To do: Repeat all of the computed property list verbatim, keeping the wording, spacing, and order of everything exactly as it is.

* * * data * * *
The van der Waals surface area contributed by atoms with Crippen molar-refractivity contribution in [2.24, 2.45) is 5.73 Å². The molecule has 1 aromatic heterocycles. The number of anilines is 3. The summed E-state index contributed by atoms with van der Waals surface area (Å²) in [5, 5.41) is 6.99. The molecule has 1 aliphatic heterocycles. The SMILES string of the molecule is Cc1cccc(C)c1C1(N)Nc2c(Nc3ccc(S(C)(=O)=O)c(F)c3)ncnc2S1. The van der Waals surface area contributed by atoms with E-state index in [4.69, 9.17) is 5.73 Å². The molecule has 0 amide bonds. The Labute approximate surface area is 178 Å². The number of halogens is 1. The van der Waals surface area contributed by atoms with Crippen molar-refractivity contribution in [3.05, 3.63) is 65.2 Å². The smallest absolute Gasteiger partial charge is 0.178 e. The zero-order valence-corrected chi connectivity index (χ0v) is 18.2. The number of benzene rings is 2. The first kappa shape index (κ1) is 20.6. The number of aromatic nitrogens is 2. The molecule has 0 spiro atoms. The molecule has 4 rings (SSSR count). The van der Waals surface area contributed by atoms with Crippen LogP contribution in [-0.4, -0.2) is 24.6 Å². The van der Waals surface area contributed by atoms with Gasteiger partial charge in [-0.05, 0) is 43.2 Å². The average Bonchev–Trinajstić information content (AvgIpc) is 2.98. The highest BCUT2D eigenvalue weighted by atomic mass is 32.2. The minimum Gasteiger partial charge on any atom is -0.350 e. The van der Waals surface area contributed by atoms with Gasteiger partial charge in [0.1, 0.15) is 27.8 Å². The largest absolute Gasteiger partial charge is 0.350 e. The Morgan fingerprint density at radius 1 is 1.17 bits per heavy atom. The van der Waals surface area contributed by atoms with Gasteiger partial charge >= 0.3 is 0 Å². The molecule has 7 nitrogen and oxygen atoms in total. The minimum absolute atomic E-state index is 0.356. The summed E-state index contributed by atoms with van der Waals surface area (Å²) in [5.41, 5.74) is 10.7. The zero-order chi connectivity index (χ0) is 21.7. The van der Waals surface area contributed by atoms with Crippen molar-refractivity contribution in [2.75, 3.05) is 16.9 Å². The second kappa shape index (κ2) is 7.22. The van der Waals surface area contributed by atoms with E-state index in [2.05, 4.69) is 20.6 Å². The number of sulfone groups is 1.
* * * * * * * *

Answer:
The van der Waals surface area contributed by atoms with Crippen molar-refractivity contribution in [2.24, 2.45) is 5.73 Å². The molecule has 1 aromatic heterocycles. The number of anilines is 3. The summed E-state index contributed by atoms with van der Waals surface area (Å²) in [5, 5.41) is 6.99. The molecule has 1 aliphatic heterocycles. The SMILES string of the molecule is Cc1cccc(C)c1C1(N)Nc2c(Nc3ccc(S(C)(=O)=O)c(F)c3)ncnc2S1. The van der Waals surface area contributed by atoms with E-state index in [4.69, 9.17) is 5.73 Å². The molecule has 0 amide bonds. The Labute approximate surface area is 178 Å². The number of halogens is 1. The van der Waals surface area contributed by atoms with Crippen molar-refractivity contribution in [3.05, 3.63) is 65.2 Å². The smallest absolute Gasteiger partial charge is 0.178 e. The zero-order valence-corrected chi connectivity index (χ0v) is 18.2. The number of benzene rings is 2. The first kappa shape index (κ1) is 20.6. The number of aromatic nitrogens is 2. The molecule has 0 spiro atoms. The molecule has 4 rings (SSSR count). The van der Waals surface area contributed by atoms with Crippen LogP contribution in [-0.4, -0.2) is 24.6 Å². The van der Waals surface area contributed by atoms with Gasteiger partial charge in [-0.05, 0) is 43.2 Å². The average Bonchev–Trinajstić information content (AvgIpc) is 2.98. The highest BCUT2D eigenvalue weighted by atomic mass is 32.2. The minimum Gasteiger partial charge on any atom is -0.350 e. The van der Waals surface area contributed by atoms with Gasteiger partial charge in [0.1, 0.15) is 27.8 Å². The largest absolute Gasteiger partial charge is 0.350 e. The Morgan fingerprint density at radius 1 is 1.17 bits per heavy atom. The van der Waals surface area contributed by atoms with Gasteiger partial charge >= 0.3 is 0 Å². The molecule has 7 nitrogen and oxygen atoms in total. The minimum absolute atomic E-state index is 0.356. The summed E-state index contributed by atoms with van der Waals surface area (Å²) in [5.41, 5.74) is 10.7. The zero-order chi connectivity index (χ0) is 21.7. The van der Waals surface area contributed by atoms with Crippen molar-refractivity contribution in [2.75, 3.05) is 16.9 Å². The second kappa shape index (κ2) is 7.22. The van der Waals surface area contributed by atoms with E-state index in [2.05, 4.69) is 20.6 Å². The number of sulfone groups is 1.